Charles Leclerc may be one of the youngest drivers on the Formula 1 grid this season, but when it came to qualifying for the Belgian Grand Prix it was the 21-year-old who oozed cool, calm confidence.
"He's massively motived," Ferrari team principal Mattia Binotto told Sky Sports F1. "I knew before the qualie that he should be careful, no mistakes - I just told him, don't overdrive.
"He said, 'No, Mattia, stay calm, it's under control!' And he's showing that he's under control and very fast."
With everyone trying to exploit the slipstream advantage for their flying laps down Spa's famous superlong high-speed straights, it was Leclerc who made the decision to simply ditch the strategy and go it alone.
"At first I really targeted the perfect slipstream,' he said later when reviewing the events of the final top ten shoot-out round on Saturday afternoon.
"But after that I felt the tyres were not ready for Turn 1 and I actually lost quite a bit of time.
"So for the second run in Q3 I asked to be sent whenever the car was ready, to be alone and try to do the job alone without slipstreams.
"In my opinion, on my car, it felt better to have tyres in the right window than having the slipstream so we went as soon as possible.
"It felt good. Obviously the first sector was not exactly what I wanted, especially in the first corner.
"We had to go very slow to prepare the lap because there was a lot of traffic," he explained. "I struggled quite a bit but after that from the second corner onwards we were strong and it felt amazing.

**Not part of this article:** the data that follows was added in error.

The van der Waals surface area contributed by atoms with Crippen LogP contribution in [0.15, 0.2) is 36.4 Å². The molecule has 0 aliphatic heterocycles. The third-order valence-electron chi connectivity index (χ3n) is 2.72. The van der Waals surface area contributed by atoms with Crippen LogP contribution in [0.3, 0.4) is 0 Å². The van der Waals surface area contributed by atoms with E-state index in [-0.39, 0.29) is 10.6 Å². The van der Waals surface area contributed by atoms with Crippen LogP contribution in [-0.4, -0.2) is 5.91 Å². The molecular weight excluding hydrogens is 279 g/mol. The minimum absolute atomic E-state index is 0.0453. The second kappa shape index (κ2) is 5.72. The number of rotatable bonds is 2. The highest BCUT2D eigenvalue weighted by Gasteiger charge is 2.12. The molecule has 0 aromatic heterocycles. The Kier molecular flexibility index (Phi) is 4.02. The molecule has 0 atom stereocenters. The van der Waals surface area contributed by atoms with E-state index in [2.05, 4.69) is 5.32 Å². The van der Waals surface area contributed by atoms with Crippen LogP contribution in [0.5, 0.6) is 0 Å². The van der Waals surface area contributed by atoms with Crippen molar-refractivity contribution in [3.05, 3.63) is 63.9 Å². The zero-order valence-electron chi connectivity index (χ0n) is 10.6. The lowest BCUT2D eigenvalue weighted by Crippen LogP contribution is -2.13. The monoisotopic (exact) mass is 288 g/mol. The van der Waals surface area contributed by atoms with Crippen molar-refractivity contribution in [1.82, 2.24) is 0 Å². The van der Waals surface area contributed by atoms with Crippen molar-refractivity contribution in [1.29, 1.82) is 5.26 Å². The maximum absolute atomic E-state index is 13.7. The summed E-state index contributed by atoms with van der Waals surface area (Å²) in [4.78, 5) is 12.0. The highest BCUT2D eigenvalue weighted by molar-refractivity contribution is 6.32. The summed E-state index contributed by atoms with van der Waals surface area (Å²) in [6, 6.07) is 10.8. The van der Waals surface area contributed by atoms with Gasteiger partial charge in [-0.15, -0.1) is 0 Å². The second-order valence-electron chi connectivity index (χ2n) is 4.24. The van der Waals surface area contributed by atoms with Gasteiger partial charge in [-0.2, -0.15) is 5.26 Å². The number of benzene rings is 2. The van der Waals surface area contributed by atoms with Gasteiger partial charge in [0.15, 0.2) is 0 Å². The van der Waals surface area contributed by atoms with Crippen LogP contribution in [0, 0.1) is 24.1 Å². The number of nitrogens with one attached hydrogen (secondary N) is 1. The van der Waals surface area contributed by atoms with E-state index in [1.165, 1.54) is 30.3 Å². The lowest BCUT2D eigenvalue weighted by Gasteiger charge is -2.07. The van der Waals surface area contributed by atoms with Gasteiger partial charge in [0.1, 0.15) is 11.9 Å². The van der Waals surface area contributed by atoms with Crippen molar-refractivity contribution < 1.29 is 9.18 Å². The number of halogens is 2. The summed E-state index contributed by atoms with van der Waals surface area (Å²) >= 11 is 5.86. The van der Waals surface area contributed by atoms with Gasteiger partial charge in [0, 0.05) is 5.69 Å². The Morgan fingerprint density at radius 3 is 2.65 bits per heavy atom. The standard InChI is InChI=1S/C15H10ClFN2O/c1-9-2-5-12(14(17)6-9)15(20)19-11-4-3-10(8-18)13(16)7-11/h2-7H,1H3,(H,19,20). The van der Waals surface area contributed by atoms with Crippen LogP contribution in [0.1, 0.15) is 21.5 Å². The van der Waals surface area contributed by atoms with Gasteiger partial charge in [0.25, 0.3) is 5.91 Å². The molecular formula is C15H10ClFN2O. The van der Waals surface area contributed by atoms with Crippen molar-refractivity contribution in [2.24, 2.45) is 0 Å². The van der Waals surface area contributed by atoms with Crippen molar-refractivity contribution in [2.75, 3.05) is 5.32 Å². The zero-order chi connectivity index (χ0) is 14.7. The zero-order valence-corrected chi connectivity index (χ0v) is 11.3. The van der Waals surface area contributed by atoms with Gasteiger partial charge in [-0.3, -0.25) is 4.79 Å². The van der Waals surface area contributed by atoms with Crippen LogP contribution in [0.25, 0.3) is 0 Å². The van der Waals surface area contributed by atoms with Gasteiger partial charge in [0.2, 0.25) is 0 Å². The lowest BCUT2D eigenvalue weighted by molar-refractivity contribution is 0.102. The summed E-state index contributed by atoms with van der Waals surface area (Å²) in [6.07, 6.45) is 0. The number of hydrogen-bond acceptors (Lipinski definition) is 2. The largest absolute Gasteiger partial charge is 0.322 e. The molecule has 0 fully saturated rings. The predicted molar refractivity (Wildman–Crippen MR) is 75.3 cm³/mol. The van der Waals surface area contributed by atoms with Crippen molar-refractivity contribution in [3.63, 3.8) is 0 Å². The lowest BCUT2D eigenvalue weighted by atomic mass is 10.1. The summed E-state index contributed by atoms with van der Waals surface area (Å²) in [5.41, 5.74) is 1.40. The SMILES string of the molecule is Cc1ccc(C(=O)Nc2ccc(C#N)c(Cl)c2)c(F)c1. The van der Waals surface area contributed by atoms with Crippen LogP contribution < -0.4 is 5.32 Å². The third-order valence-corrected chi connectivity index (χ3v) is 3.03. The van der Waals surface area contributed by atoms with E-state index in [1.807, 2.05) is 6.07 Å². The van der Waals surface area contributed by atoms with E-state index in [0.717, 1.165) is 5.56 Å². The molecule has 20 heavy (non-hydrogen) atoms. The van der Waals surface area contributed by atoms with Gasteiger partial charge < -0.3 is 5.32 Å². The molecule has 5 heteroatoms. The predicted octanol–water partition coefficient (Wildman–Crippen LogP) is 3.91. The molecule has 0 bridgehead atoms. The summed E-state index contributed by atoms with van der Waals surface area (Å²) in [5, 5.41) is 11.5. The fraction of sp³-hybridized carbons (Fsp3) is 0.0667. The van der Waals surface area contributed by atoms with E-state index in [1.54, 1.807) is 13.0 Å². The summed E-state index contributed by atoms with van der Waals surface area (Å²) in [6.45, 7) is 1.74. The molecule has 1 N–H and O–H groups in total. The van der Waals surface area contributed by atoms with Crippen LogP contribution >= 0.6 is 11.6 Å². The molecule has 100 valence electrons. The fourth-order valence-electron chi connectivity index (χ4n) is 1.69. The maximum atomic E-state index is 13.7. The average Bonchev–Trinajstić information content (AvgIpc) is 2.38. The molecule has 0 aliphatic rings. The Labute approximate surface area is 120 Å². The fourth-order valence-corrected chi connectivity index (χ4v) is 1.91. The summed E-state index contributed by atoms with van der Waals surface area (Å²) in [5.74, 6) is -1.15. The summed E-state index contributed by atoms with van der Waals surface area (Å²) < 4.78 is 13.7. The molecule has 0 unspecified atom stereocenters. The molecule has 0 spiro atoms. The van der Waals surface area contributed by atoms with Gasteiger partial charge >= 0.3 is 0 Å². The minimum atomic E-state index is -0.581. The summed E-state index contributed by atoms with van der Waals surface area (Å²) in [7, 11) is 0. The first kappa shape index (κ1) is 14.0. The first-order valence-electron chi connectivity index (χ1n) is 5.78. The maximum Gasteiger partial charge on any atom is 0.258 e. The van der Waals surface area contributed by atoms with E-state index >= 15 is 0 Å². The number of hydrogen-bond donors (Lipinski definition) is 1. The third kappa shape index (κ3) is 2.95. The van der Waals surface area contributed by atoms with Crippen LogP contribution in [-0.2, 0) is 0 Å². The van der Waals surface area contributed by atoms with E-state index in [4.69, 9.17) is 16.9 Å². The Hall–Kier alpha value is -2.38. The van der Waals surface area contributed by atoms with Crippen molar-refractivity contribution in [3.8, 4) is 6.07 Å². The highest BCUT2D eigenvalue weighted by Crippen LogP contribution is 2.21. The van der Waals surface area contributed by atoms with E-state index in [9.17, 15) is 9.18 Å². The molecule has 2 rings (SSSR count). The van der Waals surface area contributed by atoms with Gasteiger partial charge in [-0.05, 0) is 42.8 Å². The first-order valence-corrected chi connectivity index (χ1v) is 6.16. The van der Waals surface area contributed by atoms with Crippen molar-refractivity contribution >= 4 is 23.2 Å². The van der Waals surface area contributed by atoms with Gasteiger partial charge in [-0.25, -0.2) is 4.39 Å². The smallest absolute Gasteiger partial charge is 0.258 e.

"That's what I asked in the garage, actually - not to not really care about the slipstream. It was too much of a mess to prepare the tyres and the lap overall, so I wanted to be alone and it worked out so I’m very happy.
"The start of the lap was always very, very messy, because there was quite a lot of traffic with all the cars around.
"But at the end I managed to do the full lap correctly, and I'm very happy. I definitely did not expect to be that much ahead but very happy with my lap anyway."
However Leclerc is aware that Ferrari is unlikely to enjoy the same sort of advantage over Mercedes and Red Bull in tomorrow's race.
Straight line speed is less of a factor when it comes to race conditions, and Ferrari's long distance runs on Friday during practice also confirmed that things will most likely be a lot closer in the Grand Prix.
"We were struggling a little bit more for the race pace yesterday so we need to work on that," he acknowledged.
"But yeah, looking at the pace today, I’m pretty sure we’ll be strong."